BBQ BEAT, PT. 1: Eight years after Floyd’s Grill closed and left its space vacant (let that sink in: eight years), the building at 64 N. Main St., just a couple of blocks from downtown Watkinsville, finally has a new tenant. JB’s Smokin’ Pig Barbeque (706-705-6116, not to be confused with the JB of Comeback Sauce fame) is the kind of place where the girls who work the counter tease each other loudly about not being able to change the receipt tape properly, and a Brunswick stew cauldron big enough for a jacuzzi serves as decor near the entrance.
There are some pig signs (the main one features a hog in a cowboy hat astride a bucking smoker) and some red-and-white-checked stuff, but the atmosphere isn’t laid on too thick. The owners haven’t run a restaurant before, but, at least for take-out, things seem to run pretty smoothly. The kind of sign with snap-in letters lists the menu behind the counter, and it features wings in quantities up to 100, chicken fingers, grilled cheese sandwiches and Nathan’s hot dogs topped with chili, slaw, cheese or combinations thereof, as well as barbecue.
The ’cue isn’t available in a huge variety of configurations. The only two items regularly on the menu are pork (both chopped and pulled) and chicken (half, quarter, sandwich). In general, there’s a good bit of smoke but not a ton of salt, which you may see as a positive or a negative, depending on your doctor’s recommendations. The underlying flavor of the meat is good, though, and it’s not overcooked. The chicken is superior to the pork, with a beautifully crisped skin. Sauce comes on the side, in a few options, all of which are pretty good: vinegar, mustard, a red that’s not too sweet.
Among the sides, the barbecue beans stand out. Beans aren’t usually notable in BBQ restaurants, which tend to pour on the sugar and cook the beans themselves into goo. I don’t even consider myself a person who likes baked beans. But these are an exception, with two different kinds of beans and a sweetness that feels genuine and understated.
The chicken mull, on the other hand, is not worth your time. Remember what you thought the first time someone explained the dish to you (ground chicken, milk and saltines all stewed together)? It tastes like that: bland and lumpy. The hash and the stew are pretty good, the fried okra likewise and the coleslaw simple but solid, finely chopped and not too sweet. Slices of pie are in the case, both chocolate chess and a nice pecan pie that, once again, isn’t over-sugared and has a nice thick crust.
It’s not the kind of BBQ worth driving miles and miles for, but it’s far better than it has to be. JB’s also does ribs on Wednesday and Friday evenings. It’s open for lunch and dinner Tuesday through Saturday, doesn’t do booze and has a nice covered patio out front.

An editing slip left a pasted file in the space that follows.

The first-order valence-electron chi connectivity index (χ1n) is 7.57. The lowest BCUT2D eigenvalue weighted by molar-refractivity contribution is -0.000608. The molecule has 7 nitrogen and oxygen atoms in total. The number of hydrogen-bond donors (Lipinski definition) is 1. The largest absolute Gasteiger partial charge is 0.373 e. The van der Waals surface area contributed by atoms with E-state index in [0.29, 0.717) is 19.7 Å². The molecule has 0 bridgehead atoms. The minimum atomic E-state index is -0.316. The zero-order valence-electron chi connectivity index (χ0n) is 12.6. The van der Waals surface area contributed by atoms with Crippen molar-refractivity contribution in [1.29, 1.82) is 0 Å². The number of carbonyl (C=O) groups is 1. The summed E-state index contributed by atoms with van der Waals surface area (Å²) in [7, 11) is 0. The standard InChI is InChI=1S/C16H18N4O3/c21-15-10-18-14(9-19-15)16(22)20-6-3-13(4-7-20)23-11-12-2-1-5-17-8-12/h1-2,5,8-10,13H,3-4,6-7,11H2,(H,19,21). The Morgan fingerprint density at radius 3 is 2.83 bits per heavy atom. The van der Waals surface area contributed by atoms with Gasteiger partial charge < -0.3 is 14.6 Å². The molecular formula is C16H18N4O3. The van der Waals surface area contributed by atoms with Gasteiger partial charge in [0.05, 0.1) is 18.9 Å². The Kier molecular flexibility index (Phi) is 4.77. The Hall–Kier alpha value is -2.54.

BBQ BEAT, PT. 2: On the other hand, Big Daddy Mike’s Barbecue Bar and Grill (810 Hawthorne Ave., 706-850-3888) has very little to recommend it other than some extremely nice people who run the place and the fact that it has a full bar. Occupying the former Dickey’s, which itself was the former second location of Allen’s, it tries to be a lot of different things to a lot of different people, but it doesn’t do them very well.
Here are some of the positives. At least at the moment, you get a free order of the house potato chips, dusted with BBQ rub and served with ranch dressing. They work pretty well to stave off hunger. The spare ribs have a pretty good flavor and texture, not cooked to fall off the bone and with some decent bark. The wings, fried to order, are fairly large and fine without sauce.
But here are the problems. The pulled pork is dry and flavorless, the chicken likewise, and the sides no better. The macaroni and cheese is creamy, not baked, but the sauce is faintly gritty and the flavor not good. The beans are a poor comparison to the ones at JB’s, and the potato salad is sugary and weak. The stew and the slaw are marginally better. The place prides itself on its sauce, but that, too, is not good. One should be suspicious of a BBQ place with sauces in flavors like blackberry, and one’s suspicions are correct, but even the simpler sauces (mustard, sweet and spicy, sweet and savory) are too sweet, too spicy or otherwise flawed.
Chocolate caramel cake, highly recommended by the staff, is flat, sugary and tastes like it comes from a box. Maybe there are things on the menu that are exceptions, but I went twice and tried a high percentage of its options with little success. Big Daddy Mike’s is open for lunch and dinner Wednesday through Sunday, has a wide variety of signature cocktails (including a Pan-galactic Gargle Blaster, h/t Douglas Adams) and runs regular specials on both food and drink. It does take-out as well as dine-in and has a big patio out front.
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